10 Songs, 49 Minutes

EDITORS’ NOTES

Yann Tiersen is best known for the music he contributed to the Amélie soundtrack in 2001. A number of tracks from his early albums were picked to accompany the film, and the man from Brittany saw his profile greatly expand. He’s continued to issue albums and provided a live score to the Fantomas series, which he curated at the Theatre de Chatelet. Infinity was conceived in Iceland, where Tiersen began work on the album. For authenticity’s sake, he worked with native speakers when crafting tracks sung and spoken in his native Breton (“Ar Maen Bihan”), Faroese (“Gronjord”), and Icelandic (“Steinm”). The album, like much of his work, combines the atmospherics of incidental music with an occasional nod toward the progressive narrative of conventional songwriting. “In Our Minds” builds to an orchestral climax worthy of side one of Pink Floyd’s Atom Heart Mother. Arab Strap’s Aidan Moffat collaborates on “Meteorites,” the album’s intense finale.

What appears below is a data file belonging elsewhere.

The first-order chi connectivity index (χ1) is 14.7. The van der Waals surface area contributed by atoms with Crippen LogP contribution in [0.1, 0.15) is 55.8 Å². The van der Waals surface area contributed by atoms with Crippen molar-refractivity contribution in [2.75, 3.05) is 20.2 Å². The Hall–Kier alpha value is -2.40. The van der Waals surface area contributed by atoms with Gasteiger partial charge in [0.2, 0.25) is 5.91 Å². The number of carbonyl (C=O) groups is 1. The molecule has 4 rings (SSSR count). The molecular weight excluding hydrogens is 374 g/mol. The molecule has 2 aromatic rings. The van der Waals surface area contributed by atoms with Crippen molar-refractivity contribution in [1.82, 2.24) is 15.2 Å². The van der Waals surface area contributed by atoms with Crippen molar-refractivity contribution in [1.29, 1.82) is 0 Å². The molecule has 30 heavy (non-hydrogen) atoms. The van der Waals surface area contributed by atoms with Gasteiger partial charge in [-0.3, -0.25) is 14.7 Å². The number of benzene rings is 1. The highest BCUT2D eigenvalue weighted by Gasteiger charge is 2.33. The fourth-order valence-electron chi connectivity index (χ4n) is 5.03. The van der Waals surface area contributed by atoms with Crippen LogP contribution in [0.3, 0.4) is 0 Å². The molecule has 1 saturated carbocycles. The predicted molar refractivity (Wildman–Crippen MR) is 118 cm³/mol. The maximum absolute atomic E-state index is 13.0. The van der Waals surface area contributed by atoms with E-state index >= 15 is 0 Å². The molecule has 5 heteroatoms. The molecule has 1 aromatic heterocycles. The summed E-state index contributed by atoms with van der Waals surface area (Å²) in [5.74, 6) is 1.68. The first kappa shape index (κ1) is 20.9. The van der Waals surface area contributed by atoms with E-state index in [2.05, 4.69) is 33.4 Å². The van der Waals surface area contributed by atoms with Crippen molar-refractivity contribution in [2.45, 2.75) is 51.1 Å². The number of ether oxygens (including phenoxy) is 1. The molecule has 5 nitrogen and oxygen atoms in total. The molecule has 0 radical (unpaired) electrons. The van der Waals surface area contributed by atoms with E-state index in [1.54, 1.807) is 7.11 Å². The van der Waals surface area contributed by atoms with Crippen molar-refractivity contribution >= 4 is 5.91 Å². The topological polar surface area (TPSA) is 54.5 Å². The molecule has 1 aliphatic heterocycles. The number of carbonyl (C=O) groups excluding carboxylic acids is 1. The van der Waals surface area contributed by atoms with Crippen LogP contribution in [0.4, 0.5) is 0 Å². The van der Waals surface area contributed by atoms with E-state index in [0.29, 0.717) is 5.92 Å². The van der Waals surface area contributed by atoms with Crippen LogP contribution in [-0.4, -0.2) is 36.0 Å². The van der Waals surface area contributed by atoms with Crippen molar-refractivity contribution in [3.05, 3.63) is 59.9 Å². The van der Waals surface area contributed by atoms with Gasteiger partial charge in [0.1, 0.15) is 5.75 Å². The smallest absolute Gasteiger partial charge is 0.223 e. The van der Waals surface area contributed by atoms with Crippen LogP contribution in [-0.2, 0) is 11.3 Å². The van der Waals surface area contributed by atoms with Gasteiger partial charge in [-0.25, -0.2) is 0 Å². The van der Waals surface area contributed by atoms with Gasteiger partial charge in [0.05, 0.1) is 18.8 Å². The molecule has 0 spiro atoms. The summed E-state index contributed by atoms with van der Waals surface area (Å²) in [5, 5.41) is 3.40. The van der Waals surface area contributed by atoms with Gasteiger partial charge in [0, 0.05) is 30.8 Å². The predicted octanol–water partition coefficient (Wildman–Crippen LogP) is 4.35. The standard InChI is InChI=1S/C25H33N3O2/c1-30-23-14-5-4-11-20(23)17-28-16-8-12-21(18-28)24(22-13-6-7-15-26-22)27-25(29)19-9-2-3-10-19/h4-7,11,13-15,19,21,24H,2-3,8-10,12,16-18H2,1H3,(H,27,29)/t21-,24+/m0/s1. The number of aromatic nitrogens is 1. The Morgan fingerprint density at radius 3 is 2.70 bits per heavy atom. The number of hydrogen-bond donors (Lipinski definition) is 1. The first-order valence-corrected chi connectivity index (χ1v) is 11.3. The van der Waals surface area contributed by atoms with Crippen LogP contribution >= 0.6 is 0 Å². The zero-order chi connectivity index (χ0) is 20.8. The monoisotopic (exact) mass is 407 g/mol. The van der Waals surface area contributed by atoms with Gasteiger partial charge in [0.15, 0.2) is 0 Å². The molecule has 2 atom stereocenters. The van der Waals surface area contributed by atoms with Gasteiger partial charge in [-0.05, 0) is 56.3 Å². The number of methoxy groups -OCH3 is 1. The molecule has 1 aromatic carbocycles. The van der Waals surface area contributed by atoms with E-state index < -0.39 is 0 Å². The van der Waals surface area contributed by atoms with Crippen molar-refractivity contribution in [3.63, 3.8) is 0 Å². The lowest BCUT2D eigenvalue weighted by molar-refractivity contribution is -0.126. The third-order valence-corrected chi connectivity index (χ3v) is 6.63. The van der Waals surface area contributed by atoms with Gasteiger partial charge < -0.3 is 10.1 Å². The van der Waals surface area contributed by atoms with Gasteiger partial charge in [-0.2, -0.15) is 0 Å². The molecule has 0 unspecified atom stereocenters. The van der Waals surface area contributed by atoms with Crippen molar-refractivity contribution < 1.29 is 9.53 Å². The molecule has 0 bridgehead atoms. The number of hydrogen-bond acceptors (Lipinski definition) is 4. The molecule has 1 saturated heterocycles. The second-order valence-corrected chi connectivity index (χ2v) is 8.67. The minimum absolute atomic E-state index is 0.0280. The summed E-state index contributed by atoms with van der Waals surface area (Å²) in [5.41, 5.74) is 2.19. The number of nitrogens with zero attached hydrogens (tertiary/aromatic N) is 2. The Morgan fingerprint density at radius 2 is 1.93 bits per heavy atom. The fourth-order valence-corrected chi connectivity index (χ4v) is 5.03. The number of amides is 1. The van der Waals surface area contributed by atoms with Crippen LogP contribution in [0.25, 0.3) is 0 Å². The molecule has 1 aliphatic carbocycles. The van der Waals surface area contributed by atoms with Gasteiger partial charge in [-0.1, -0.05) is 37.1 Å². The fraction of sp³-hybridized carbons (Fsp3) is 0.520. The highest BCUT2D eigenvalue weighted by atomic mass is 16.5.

EDITORS’ NOTES

Yann Tiersen is best known for the music he contributed to the Amélie soundtrack in 2001. A number of tracks from his early albums were picked to accompany the film, and the man from Brittany saw his profile greatly expand. He’s continued to issue albums and provided a live score to the Fantomas series, which he curated at the Theatre de Chatelet. Infinity was conceived in Iceland, where Tiersen began work on the album. For authenticity’s sake, he worked with native speakers when crafting tracks sung and spoken in his native Breton (“Ar Maen Bihan”), Faroese (“Gronjord”), and Icelandic (“Steinm”). The album, like much of his work, combines the atmospherics of incidental music with an occasional nod toward the progressive narrative of conventional songwriting. “In Our Minds” builds to an orchestral climax worthy of side one of Pink Floyd’s Atom Heart Mother. Arab Strap’s Aidan Moffat collaborates on “Meteorites,” the album’s intense finale. 

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